First and foremost, I am not arguing that New Mexico’s 49th place ranking in graduation rates is not a problem. It is a big problem. School reform, however, cannot be based on simple statistics. We have been running down that path for over a decade now and have nothing but failure to show for it. Therefore, before we react in any way to our 49th place ranking, we had better stop to first understand what that number does not tell us. Why? Because it does not tell us what the problem is.
Lacking that critical information requires that any reforms made occur after we identify a problem, and must then target that problem preemptively. Unfortunately, no one in this state, Franklin Schargel included, is interested in doing that critical footwork.
If we want to fix education then we will first have to instigate changes that prevent problems from happening. Waiting until the problem happens and then reacting to it does no good. It’s knee jerk. How do we then prevent the problem of 3rd graders who can’t read? Again, the solution is very simple. First, we cap class sizes at 15 students. Second, we bring reading intervention specialists back into the schools. Are these cost neutral changes? No, but as the saying goes there is no such thing as a free lunch.
What should we understand about the 49th place ranking? When NCLB was made law, it came into being with a glaring loophole. Every state can set its own standards; consequently, any state by state comparison has to be severely questioned. Graduation rates only provide an individual measure of a single state, providing no rational comparison to any other state. A better comparison between states looks at the SAT and ACT scores. These tests are a neutral yardstick against which the value of each state’s education system can be measured. In 2010, New Mexico ranks in 21st place. That is well ahead of both Florida and Texas, two states that the Martinez administration tout as examples for New Mexico. As for Alabama, it’s much like New Mexico.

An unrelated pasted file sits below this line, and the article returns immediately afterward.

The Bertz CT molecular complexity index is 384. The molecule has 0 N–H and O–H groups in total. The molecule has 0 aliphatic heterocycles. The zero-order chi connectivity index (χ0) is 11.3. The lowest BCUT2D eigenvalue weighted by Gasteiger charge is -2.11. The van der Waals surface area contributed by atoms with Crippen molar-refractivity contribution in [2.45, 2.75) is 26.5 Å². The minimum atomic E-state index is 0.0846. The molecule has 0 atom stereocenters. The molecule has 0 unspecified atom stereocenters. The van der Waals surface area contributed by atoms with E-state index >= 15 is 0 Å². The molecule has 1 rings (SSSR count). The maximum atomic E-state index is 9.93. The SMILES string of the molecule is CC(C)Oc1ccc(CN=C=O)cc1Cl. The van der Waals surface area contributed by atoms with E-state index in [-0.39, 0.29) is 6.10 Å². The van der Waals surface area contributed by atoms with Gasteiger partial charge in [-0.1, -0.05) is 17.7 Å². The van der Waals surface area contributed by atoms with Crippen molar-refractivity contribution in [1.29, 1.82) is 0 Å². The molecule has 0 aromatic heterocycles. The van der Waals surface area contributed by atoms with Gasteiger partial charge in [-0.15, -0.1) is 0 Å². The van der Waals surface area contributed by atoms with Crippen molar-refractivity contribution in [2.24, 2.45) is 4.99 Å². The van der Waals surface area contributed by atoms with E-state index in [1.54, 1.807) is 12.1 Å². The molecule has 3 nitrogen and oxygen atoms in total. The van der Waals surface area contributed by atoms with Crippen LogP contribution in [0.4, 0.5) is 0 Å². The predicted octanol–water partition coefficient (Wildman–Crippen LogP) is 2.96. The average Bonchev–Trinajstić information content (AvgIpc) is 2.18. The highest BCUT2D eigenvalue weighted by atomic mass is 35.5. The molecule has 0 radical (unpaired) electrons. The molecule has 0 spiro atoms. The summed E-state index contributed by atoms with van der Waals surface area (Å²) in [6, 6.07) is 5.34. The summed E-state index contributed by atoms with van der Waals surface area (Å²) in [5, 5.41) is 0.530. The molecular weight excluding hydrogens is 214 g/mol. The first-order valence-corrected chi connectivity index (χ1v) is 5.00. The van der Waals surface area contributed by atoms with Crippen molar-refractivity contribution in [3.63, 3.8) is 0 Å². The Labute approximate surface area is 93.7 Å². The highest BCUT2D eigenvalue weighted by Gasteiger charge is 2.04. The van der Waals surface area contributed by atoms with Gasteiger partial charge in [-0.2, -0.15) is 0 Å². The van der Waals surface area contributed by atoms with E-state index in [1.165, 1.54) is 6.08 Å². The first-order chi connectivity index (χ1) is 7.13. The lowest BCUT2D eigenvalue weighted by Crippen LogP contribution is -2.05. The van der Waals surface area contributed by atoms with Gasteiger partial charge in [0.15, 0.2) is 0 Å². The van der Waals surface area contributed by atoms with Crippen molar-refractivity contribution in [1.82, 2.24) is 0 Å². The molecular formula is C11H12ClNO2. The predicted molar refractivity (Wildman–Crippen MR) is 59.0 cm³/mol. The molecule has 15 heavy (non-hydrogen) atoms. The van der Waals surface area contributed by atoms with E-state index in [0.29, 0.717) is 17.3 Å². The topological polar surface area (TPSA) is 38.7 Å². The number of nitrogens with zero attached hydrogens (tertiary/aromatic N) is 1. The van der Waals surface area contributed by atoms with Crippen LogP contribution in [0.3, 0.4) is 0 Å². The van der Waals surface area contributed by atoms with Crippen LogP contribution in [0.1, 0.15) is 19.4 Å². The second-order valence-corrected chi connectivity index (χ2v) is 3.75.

Both Florida and Texas have better graduation rates than New Mexico, but the quality of their graduates is lacking. New Mexico can easily achieve a 100% graduation rate, but graduating everyone and anyone is not a reform. At best, that’s a copout, at worst it’s a political lie.
An argument may be made that SAT and ACT scores only reveal information about those students going to college. So what? That argument ignores the fact that our education system is built on the assumption that every student is going to college. No exceptions are made. Given that, SAT and ACT scores do provide an accurate measure of the efficacy of New Mexico’s education system. Until we change the foundation assumption of schools to include both a trades and a college basis, those scores will remain as the best indicator of how New Mexico is doing. Does that mean that we have no room for improvement? Of course not. But in no way are we the cesspool that Schragel claims we are.
I cannot help but question Schragel’s motivations in writing his column. Schragel is not a fool; he understands what NCLB did. He understands that graduation rates on only usable as internal measures. For him to claim that graduation rates are anything else raises a very serious question regarding his motivations. How does he gain from this?
Ultimately, all of this boils down to three things when reforming education. First, we have to focus our limited resources where they will do the most good. Second, we must base changes on accurate data. Third, we have to make every effort to understand what that data tells us. Nothing else will do. Franklin Schragel knows this. Why, then, did he choose to mislead New Mexico?